On this website we hope to give an introduction to molar pregnancies and gestational trophoblast disease that will be of value to our patients, referring medical teams and other interested readers and health professionals.
All forms of gestational trophoblast disease (GTD) are rare and we are fortunate in the UK to have a national service for their follow up and treatment. The centre at Charing Cross has treated over 3500 patients with the various forms of trophoblast disease giving us the largest experience of this disease worldwide.
GTD forms a spectrum of illnesses that are rare, almost always curable but not always well understood. The types of trophoblast disease range from the usually benign partial molar pregnancy through complete molar pregnancy and invasive mole to malignant choriocarcinoma and the rare placental site epithelioid trophoblast tumours. All of these illnesses share the characteristic that they arise from a pregnancy.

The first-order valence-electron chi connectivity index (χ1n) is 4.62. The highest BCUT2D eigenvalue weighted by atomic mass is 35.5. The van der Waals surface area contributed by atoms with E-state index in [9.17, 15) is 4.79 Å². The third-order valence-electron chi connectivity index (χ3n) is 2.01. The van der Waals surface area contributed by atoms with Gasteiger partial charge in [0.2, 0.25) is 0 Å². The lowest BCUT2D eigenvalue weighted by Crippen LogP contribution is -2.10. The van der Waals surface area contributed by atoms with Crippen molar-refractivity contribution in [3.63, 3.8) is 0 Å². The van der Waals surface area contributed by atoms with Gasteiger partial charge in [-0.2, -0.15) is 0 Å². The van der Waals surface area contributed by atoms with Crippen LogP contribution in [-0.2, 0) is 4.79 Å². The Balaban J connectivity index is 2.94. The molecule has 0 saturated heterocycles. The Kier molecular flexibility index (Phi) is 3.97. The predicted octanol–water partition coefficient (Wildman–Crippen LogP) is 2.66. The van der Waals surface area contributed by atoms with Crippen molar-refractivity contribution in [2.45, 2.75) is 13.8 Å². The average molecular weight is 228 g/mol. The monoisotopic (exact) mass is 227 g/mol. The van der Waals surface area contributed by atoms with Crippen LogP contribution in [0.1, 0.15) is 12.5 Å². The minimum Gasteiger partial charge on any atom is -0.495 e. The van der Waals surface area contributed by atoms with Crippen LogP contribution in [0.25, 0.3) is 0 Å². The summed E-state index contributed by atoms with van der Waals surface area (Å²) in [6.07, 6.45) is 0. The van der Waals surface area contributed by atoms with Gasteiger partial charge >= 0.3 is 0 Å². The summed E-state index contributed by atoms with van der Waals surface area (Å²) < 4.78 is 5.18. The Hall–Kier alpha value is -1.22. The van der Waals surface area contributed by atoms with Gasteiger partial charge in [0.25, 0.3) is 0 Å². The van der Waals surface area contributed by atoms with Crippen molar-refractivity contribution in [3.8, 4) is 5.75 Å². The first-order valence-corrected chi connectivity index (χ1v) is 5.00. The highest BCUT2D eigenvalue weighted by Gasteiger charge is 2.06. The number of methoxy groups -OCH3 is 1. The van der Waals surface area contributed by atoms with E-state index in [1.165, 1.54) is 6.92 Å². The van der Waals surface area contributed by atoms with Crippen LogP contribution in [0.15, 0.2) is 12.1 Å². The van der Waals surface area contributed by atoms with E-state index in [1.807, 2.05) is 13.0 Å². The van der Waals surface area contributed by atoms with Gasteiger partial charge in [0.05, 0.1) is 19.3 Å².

In a molar pregnancy, at the time of conception, the fertilised cell becomes abnormal as a result of an imbalance in the number of chromosomes supplied from the mother and the father. The molar pregnancy cells that result can grow quickly, produce hCG (human chorionic gonadotrophin)and so give a positive pregnancy test but are unable to form a proper embryo. Most molar pregnancies are diagnosed relatively early on in pregnancy and treatment by evacuation is sufficient in most cases to be curative. Those who require further treatment after surgery usually need chemotherapy which is curative for nearly all patients and has much less side-effects than most people expect.